Yes, it shouldn't be too hard to actually add support for this SOC and the device in question, compared to the efforts needed to port traditional router platforms, but as long as no one has done it, it won't be an option for OpenWrt.

1 Like

Ah, it seems like I can't get any here, official local store says it's discontinued..hmm.
I was also eyeing with the R2S, but given the support.. I opted not to go with that.

I'll have both the AP and the adapter shipped by tomorrow 8PM into a package box nearby! What a nice surprise.

I appreciate all of your time! :slight_smile: Thanks once again!

Well, according to the manufacturer, they are providing an image "based on OpenWrt and Linux-5.4.12 Kernel".
Though, I'm not sure when they forked that out (particularity that in the product page on the main site, there are referring to LEDE), or if they are welling to commit that back.

Most routers from most manufacturers are somehow "based on OpenWrt" to some extent (basically all QCA or MediaTek devices have some kind of OpenWrt derived firmware underneath), but that does not mean that vanilla OpenWrt would have any kind of support for them (and the chipset/ vendor SDKs are often heavily butchered up).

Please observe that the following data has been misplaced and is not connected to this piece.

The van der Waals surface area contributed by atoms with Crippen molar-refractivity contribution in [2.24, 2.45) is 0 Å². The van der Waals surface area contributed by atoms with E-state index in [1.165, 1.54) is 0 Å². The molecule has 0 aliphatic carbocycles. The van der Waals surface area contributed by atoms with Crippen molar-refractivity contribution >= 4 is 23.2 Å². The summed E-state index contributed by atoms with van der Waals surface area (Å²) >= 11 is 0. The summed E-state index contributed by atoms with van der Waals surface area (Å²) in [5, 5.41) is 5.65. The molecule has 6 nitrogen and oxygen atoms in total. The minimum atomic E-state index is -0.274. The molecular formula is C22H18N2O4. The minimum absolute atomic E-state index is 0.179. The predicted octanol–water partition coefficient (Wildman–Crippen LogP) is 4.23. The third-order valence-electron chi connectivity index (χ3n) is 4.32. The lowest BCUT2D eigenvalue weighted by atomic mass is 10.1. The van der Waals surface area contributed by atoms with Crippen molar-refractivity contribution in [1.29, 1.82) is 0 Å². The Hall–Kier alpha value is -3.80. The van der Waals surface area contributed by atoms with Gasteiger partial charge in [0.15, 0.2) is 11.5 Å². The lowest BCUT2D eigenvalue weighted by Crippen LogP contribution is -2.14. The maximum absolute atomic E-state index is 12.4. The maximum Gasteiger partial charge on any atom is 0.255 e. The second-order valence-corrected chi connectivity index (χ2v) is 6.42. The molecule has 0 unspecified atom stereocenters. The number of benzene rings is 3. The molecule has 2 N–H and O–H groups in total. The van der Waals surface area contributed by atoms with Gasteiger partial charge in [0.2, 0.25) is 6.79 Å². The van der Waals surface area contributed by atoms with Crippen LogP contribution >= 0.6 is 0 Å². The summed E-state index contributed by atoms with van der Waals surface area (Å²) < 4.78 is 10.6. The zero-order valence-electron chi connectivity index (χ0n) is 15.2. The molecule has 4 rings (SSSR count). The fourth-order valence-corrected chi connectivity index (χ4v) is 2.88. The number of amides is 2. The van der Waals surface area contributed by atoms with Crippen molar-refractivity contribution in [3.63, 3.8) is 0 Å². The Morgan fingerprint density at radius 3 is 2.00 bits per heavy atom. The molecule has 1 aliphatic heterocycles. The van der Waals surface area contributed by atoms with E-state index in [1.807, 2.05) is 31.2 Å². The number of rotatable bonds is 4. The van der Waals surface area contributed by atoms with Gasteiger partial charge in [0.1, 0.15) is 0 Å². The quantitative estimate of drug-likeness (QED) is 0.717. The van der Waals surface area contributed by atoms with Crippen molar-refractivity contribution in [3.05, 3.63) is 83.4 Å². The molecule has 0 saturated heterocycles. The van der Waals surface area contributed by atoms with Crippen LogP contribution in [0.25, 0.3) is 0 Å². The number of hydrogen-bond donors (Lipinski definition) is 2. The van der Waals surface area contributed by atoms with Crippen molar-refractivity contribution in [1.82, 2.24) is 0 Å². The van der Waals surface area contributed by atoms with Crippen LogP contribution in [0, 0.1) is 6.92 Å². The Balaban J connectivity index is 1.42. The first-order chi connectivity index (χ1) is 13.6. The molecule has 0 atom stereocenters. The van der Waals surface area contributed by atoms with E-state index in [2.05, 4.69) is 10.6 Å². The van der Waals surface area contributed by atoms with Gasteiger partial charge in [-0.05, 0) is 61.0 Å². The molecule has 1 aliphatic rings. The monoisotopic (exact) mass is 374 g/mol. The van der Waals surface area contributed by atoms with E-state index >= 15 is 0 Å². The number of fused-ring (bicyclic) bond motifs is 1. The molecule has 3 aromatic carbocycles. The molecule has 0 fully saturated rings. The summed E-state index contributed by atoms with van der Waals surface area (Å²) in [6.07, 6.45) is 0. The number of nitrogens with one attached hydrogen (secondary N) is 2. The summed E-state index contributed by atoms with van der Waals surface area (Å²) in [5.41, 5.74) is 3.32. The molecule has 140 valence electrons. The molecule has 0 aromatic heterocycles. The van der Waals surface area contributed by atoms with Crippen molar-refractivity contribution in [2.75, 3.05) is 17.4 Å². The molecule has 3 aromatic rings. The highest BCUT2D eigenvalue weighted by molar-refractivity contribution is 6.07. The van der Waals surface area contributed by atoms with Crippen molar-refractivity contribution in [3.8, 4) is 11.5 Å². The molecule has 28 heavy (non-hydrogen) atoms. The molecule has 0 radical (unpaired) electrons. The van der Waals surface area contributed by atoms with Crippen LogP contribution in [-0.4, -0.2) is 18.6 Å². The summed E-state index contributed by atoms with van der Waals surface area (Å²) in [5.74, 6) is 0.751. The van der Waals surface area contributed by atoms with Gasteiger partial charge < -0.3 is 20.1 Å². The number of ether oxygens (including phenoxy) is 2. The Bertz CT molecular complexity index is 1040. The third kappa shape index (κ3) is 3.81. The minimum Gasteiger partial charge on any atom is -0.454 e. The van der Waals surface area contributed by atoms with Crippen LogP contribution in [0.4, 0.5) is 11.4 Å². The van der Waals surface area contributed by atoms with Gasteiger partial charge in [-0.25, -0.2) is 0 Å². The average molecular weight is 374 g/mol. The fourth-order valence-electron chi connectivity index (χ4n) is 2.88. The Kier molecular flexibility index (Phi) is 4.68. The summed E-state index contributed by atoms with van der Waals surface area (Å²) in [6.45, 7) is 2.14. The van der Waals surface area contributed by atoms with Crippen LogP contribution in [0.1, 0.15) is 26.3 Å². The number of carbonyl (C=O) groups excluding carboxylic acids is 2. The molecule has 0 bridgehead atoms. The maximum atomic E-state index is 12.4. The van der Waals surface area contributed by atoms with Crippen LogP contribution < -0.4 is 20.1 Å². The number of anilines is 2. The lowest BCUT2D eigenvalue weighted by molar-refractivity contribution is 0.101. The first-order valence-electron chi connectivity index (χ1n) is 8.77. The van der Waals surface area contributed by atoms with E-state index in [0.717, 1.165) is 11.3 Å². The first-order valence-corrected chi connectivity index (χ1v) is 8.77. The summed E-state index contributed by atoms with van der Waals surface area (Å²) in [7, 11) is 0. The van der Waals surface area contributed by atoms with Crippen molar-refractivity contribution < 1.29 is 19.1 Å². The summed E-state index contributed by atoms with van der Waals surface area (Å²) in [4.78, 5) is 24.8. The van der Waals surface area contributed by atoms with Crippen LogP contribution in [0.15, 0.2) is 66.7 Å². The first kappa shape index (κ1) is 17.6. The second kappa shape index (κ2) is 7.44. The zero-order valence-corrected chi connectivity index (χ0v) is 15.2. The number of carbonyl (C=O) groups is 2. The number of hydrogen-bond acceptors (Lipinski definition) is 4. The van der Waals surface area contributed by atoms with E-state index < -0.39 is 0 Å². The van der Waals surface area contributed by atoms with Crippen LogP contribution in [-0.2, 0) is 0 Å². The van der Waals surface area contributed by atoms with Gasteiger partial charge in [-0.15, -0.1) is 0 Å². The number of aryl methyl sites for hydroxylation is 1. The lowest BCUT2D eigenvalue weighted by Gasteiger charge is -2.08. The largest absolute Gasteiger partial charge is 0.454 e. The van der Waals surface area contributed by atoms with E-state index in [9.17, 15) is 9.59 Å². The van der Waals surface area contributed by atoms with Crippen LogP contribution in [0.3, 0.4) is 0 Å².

The good news, Rockchip (the used RK3328 SOC) is supported via mainline linux, so the number of custom patches should be relatively low (and upstream backports in most cases) - and with removable storage it shouldn't be too difficult to get a grasp.

The bad news, someone will still have to get started with working on this SOC for OpenWrt (and its actual networking performance is still unknown, especially with the second ethernet port being backed by a USB chipset). As long as this hasn't been done, you're stuck on a binary vendor firmware (based on OpenWrt or not), without much hope for updates or bugfixes.


They are providing the source, so I think it can be useful if someone gets their hand on the device.